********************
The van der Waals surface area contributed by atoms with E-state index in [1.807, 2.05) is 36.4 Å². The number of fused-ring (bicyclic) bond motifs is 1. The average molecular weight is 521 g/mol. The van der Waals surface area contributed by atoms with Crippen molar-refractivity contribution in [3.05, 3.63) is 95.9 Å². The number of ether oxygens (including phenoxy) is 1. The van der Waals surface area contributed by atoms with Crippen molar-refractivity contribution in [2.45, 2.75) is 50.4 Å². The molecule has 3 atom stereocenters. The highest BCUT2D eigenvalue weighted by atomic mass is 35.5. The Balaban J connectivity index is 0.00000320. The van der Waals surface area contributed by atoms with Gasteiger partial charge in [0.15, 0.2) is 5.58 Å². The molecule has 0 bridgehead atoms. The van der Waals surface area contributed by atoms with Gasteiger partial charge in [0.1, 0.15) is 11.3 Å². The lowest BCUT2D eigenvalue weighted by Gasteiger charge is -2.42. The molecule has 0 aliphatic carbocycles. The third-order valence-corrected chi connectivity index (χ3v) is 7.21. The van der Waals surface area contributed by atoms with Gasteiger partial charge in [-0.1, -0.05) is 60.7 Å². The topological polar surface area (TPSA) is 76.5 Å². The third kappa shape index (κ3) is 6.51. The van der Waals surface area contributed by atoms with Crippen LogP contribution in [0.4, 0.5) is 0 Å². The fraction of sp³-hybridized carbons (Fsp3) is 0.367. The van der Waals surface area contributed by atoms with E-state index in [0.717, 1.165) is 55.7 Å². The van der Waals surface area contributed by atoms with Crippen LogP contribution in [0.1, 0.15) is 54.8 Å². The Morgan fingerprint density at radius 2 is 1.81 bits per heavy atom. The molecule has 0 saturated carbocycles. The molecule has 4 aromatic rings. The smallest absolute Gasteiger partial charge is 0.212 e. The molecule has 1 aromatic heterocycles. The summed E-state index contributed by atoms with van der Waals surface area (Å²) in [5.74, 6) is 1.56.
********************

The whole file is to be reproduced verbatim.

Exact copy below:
The van der Waals surface area contributed by atoms with E-state index in [1.807, 2.05) is 36.4 Å². The number of fused-ring (bicyclic) bond motifs is 1. The average molecular weight is 521 g/mol. The van der Waals surface area contributed by atoms with Crippen molar-refractivity contribution in [3.05, 3.63) is 95.9 Å². The number of ether oxygens (including phenoxy) is 1. The van der Waals surface area contributed by atoms with Crippen molar-refractivity contribution in [2.45, 2.75) is 50.4 Å². The molecule has 3 atom stereocenters. The highest BCUT2D eigenvalue weighted by atomic mass is 35.5. The Balaban J connectivity index is 0.00000320. The van der Waals surface area contributed by atoms with Gasteiger partial charge in [0.15, 0.2) is 5.58 Å². The molecule has 0 bridgehead atoms. The van der Waals surface area contributed by atoms with Gasteiger partial charge in [0.1, 0.15) is 11.3 Å². The lowest BCUT2D eigenvalue weighted by Gasteiger charge is -2.42. The molecule has 0 aliphatic carbocycles. The third-order valence-corrected chi connectivity index (χ3v) is 7.21. The van der Waals surface area contributed by atoms with Gasteiger partial charge in [-0.1, -0.05) is 60.7 Å². The topological polar surface area (TPSA) is 76.5 Å². The third kappa shape index (κ3) is 6.51. The van der Waals surface area contributed by atoms with Crippen LogP contribution in [0.4, 0.5) is 0 Å². The fraction of sp³-hybridized carbons (Fsp3) is 0.367. The van der Waals surface area contributed by atoms with E-state index in [0.717, 1.165) is 55.7 Å². The van der Waals surface area contributed by atoms with Crippen LogP contribution in [0.1, 0.15) is 54.8 Å². The Morgan fingerprint density at radius 2 is 1.81 bits per heavy atom. The molecule has 0 saturated carbocycles. The molecule has 4 aromatic rings. The smallest absolute Gasteiger partial charge is 0.212 e. The molecule has 1 aromatic heterocycles. The summed E-state index contributed by atoms with van der Waals surface area (Å²) in [5.74, 6) is 1.56.